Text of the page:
Neural Network Architectures for Stochastic Control using the Nonlinear Feynman-Kac Lemma

02/11/2019 ∙ by Marcus Pereira, et al. ∙ 0

In this paper we propose a new methodology for decision-making under uncertainty using recent advancements in the areas of nonlinear stochastic optimal control theory, applied mathematics and machine learning. Our work is grounded on the nonlinear Feynman-Kac lemma and the fundamental connection between backward nonlinear partial differential equations and forward-backward stochastic differential equations. Using these connections and results from our prior work on importance sampling for forward-backward stochastic differential equations, we develop a control framework that is scalable and applicable to general classes of stochastic systems and decision-making problem formulations in robotics and autonomy. Two architectures for stochastic control are proposed that consist of feed-forward and recurrent neural networks. The performance and scalability of the aforementioned algorithms is investigated in two stochastic optimal control problem formulations including the unconstrained L2 and control-constrained case, and three systems in simulation. We conclude with a discussion on the implications of the proposed algorithms to robotics and autonomous systems.

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I Introduction

Over the past 15 years there has been significant interest from the robotics community in developing algorithms for stochastic control of systems operating in dynamic and uncertain environments. This interest was initiated by two main developments related to theory and hardware. From a theoretical standpoint, there has been a better and in some sense deeper understanding of connections between different disciplines. As an example, the connections between optimality principles in control theory and information theoretic concepts in statistical physics are well understood so far [1, 2, 3, 4, 5]. These connections have resulted in novel algorithms that are scalable, real-time and can handle complex nonlinear dynamics [6, 7, 8]. On the hardware side, there have been significant technological developments that made possible the use of high performance computing for real-time Stochastic Optimal Control (SOC) in robotics and autonomy [9].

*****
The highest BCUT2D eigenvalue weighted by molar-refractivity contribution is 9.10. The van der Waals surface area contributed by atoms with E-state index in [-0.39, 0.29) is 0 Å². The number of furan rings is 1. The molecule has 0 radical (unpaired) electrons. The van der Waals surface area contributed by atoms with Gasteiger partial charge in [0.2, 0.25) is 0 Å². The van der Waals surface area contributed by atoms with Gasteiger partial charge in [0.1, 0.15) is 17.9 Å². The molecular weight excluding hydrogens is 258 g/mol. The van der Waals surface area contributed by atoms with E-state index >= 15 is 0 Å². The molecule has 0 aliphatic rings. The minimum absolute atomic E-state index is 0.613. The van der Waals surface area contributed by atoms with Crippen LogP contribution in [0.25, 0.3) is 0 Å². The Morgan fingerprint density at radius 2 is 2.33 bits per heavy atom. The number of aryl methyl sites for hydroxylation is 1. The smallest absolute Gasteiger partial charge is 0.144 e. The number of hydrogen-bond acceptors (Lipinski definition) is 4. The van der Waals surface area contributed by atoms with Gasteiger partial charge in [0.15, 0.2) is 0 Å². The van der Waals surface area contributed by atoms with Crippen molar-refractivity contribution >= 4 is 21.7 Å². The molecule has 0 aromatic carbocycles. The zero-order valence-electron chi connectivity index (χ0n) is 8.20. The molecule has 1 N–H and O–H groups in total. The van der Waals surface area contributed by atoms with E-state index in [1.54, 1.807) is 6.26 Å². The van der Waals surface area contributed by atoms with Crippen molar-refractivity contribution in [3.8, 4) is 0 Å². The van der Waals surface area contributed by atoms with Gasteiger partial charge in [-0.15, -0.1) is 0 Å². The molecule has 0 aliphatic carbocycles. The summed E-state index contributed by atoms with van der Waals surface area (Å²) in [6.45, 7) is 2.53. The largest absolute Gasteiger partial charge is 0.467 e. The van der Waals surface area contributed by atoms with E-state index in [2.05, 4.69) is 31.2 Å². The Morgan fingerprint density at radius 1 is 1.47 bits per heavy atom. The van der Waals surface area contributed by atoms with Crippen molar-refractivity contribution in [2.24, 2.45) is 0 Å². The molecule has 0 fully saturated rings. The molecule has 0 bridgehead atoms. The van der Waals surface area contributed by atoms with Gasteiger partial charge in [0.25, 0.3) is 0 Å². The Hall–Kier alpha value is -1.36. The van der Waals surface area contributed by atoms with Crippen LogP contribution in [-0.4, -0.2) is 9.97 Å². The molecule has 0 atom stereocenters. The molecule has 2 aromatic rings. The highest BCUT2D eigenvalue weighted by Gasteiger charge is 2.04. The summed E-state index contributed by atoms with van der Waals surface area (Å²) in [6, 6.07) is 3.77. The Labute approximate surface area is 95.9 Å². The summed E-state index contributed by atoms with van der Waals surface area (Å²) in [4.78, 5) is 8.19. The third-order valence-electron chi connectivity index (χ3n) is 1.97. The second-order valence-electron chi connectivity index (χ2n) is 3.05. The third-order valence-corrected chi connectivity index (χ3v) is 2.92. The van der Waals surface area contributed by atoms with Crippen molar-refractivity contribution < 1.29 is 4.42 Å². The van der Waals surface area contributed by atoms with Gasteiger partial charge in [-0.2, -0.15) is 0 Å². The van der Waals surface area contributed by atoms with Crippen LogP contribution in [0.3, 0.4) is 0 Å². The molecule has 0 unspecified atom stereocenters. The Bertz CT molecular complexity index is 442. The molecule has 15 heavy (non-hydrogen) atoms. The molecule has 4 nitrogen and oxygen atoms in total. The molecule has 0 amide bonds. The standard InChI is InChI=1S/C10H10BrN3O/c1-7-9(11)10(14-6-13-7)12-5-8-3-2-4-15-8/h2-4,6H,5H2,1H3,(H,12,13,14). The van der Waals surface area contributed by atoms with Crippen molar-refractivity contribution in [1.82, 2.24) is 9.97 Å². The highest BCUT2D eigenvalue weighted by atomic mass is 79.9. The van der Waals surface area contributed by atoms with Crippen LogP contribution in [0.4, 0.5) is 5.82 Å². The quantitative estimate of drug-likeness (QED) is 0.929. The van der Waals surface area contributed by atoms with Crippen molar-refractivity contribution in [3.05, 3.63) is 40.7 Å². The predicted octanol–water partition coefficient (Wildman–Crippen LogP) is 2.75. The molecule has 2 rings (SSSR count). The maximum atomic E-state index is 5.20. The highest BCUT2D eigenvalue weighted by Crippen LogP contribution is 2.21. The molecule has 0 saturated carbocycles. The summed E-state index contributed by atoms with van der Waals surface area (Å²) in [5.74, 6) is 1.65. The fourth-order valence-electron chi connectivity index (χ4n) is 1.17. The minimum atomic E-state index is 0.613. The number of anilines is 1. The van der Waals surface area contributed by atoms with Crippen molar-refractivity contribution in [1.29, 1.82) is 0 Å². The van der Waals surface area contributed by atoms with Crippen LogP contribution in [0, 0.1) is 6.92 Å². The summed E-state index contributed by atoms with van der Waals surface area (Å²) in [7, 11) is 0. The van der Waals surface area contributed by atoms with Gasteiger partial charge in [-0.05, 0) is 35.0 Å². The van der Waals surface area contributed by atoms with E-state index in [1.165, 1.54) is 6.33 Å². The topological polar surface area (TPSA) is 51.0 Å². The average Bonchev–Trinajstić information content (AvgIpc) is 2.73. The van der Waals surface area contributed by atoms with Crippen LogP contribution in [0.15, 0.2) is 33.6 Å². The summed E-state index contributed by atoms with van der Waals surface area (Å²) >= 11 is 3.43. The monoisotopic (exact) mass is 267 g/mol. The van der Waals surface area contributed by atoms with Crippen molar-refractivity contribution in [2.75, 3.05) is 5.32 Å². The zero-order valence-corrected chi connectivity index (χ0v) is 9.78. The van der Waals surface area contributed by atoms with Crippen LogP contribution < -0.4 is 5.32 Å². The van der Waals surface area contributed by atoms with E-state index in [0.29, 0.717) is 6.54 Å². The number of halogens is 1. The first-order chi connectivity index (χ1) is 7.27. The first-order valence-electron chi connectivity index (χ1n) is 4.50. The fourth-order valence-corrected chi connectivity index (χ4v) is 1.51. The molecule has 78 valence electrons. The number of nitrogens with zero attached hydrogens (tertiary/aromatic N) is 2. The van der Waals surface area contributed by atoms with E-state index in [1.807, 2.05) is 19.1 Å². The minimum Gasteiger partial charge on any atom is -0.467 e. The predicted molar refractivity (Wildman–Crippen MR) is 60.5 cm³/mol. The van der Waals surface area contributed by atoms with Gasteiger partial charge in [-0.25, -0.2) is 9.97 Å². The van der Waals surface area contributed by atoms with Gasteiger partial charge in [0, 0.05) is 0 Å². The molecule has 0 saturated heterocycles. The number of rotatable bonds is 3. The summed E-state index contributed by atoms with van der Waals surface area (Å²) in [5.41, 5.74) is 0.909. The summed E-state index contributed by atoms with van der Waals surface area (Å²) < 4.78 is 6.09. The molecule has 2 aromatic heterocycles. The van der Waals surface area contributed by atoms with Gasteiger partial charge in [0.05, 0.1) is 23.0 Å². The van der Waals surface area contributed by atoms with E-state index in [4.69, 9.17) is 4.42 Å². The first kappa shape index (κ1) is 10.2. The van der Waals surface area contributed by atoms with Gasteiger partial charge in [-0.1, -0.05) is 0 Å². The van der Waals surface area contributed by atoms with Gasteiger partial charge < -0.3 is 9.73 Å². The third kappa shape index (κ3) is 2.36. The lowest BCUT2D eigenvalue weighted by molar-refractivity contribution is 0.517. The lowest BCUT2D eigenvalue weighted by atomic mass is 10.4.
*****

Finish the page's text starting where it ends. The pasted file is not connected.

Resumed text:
Traditionally SOC problems are solved using Dynamic Programming (DP). Dynamic Programming requires solving a nonlinear second order Partial Differential Equation (PDE) known as the Hamilton-Jacobi-Bellman (HJB) equation [10]. It is well-known that the HJB

equation suffers from the curse of dimensionality. One way to tackle this problem is through an exponential transformation to linearize the

HJB equation, which can then be solved with forward sampling using the linear Feynman-Kac lemma [11] [12]. While the linear Feynman-Kac lemma provides a probabilistic representation of the solution to the HJB that is exact, its application relies on certain assumptions between control authority and noise. In addition, the exponential transformation of the value function reduces the discriminability between good and bad states, which makes the computation of the optimal control policy difficult.

An alternative approach to solve SOC problems is to transform the HJB into a system of Forward-Backward Stochastic Differential Equations using the nonlinear version of the Feynman-Kac lemma [13, 14]. This is a more general approach compared to the standard Path Integral control framework, in that, it does not rely on any assumptions between control authority and noise [15, 16, 17]. In addition, it is valid for general classes of stochastic processes including jump-diffusions and infinite dimensional stochastic processes [18, 19]. The main challenge, however, with using the nonlinear Feynman-Kac lemma, is solving the backward SDE that requires back-propagating a conditional expectation, which can not be solved through sampling directly, as compared to the forward SDE. This therefore requires numerical approximation techniques for utilization in an actual algorithm. Exarchos and Theodorou [20]

developed an importance sampling based iterative scheme by approximating the conditional probability at every time step using linear regression (also see

[21] and [22]). However, this method suffers from compounding errors from Least Squares approximation at every time step.

Recently, the idea of using Deep Neural Networks and other data-driven techniques for approximating the solutions of non-linear PDEs has been garnering significant attention. In Raissi et al. [23], DNNs were used for both solving and data-driven discovery of the coefficients of non-linear PDEs popular in physics literature such as the Schrodinger equation, the Allen-Cahn equation, the Navier-Stokes and Burgers equation. They have demonstrated that their DNN-based approach can surpass the performance of other data-driven methods such as sparse linear regression as was proposed by Rudy et al. [24]. On the other hand, using DNNs for end-to-end Model Predictive Optimal Control (MPOC) has also become a popular research area. Pereira et al. [25] introduced a DNN architecture for Imitation Learning (IL), inspired by MPOC, based on the Path Integral (PI) Control approach alongside Amos et al. [26] who introduced an end-to-end MPOC architecture that uses the KKT conditions of the convex approximation. Pan et al. [27] demonstrated the MPOC capabilities of a DNN control policy, using only camera and wheel speed sensors, through IL. Morton et al. [28] used a Koopman operator based DNN model for learning the dynamics of fluids and performing MPOC for suppressing vortex shedding in the wake of a cylinder.